Friday, September 23, 2011

Playing With Clay

by Scott Rhoades

In a presentation at work this week, a coworker used his experience from when he studied pottery as an analogy for a businessy thing. The analogy worked well. It occurred to me during the presentation that the pottery metaphor applies to writing as well. With apologies to my colleague, and despite my own lack of pottery experience, I'm going to give comparing the three steps of making pottery to writing a try. So cue up some Righteous Brothers and let's get our hands dirty.

1. Center the Foundation

When you throw your clay on the potter's wheel (do I sound like I know what I'm saying?), you need to make sure the foundation of your pot is centered, so your pot is correctly balanced and doesn't get all wobbly and collapse while you're forming it.

This is the planning stage of your novel. Even if you are the kind of writer who prefers to let the story unfold as you write rather than planning ahead, you still need a foundation. At the very least, you should have some knowledge of your main characters and the premise of your story. Without that, your story will wobble and will likely fall apart while you try to spin your tale. Even if it does not collapse completely, your story is probably going to be an asymmetrical mess, something your mom will say she loves if you give it to her, but eventually you'll find it in the back of that cupboard above the refrigerator, the one nobody can reach, and whose contents become a mystery after a few years of collecting dust.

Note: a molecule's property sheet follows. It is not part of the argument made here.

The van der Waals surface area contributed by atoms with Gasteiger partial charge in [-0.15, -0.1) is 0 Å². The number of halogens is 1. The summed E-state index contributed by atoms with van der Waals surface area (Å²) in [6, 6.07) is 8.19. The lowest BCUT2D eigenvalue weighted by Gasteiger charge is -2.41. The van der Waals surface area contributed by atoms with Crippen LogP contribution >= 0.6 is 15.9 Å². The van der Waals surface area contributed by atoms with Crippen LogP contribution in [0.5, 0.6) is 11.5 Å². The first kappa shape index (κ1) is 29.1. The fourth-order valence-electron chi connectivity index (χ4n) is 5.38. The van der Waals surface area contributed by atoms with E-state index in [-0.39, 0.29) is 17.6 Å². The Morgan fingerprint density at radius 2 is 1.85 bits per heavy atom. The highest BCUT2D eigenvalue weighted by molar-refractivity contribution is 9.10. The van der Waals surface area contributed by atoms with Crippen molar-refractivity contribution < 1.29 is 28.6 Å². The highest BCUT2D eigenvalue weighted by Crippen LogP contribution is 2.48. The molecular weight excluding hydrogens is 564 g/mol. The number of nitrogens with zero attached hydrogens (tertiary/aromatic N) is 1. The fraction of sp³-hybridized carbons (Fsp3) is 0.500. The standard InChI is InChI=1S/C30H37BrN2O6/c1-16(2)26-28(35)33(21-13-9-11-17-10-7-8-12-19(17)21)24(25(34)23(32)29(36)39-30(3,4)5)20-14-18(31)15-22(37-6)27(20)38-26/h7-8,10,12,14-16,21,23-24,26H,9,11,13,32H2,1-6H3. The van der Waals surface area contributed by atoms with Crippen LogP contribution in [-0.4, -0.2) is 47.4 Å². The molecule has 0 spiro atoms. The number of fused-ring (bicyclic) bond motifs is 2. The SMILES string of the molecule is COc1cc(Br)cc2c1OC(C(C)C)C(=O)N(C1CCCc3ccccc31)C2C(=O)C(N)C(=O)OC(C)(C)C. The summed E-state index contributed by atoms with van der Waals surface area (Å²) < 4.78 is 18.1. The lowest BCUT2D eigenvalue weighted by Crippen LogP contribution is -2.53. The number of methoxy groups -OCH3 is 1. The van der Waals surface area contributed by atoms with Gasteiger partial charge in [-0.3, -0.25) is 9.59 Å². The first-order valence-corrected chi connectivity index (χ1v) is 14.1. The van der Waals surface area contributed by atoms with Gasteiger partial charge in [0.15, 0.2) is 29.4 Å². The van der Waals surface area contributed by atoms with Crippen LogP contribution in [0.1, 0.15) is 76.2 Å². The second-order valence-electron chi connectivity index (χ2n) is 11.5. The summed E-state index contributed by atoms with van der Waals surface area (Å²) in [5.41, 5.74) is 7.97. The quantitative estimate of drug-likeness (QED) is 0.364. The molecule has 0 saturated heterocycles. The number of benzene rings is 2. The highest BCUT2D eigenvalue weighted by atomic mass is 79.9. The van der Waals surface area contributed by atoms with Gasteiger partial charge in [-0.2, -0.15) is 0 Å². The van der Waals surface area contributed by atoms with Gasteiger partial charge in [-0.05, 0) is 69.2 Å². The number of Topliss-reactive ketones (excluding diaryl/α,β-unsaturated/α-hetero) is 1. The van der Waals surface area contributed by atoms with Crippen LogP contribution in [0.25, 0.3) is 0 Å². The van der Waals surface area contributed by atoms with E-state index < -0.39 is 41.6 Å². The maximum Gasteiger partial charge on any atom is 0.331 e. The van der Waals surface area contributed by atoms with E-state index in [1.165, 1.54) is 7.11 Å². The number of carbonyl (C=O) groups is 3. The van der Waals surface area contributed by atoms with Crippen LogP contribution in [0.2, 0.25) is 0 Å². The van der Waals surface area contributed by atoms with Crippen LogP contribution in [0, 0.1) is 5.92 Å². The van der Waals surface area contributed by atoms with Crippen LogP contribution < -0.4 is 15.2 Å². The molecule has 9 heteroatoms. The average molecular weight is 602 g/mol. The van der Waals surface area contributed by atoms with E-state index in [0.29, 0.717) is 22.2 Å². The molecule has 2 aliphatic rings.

If your foundation is centered and you're aware of the basics of your story, you're ready to get started.

2. Give It Shape

This is where you start turning the wheel and the pot starts to spin. Slowly, your lump of clay begins to take shape. Your hands are constantly busy, getting dirty as you stretch and squeeze and do whatever else you do to shape a pot.

The shape you want doesn't come immediately. You have to use your skill and make constant adjustments, patiently working your story until it takes the form you see in your head.

Once you have your story, it's ready for the kiln. But it's still not finished.

3. Glaze for Success

You have your story. It's shaped nicely, but it's dull and not very beautiful. Your scenes are well constructed, the pacing is about right, but it's missing the shine and color that will make your mom proudly display it prominently in her living room.

This is when you apply the glaze, painting your story so it's colorful and exciting. It might require a few layers of glaze before you have the shine you want, but when you're finished, you have a beautiful work of art. It's well balanced, so it doesn't wobble on the table or shelf and is less likely to fall and break. The shape is perfect. And it's gorgeous, painted just right and shining in the light.

Now you're ready to sell to the highest bidder. And who wouldn't want to pay top dollar for something this wonderful?

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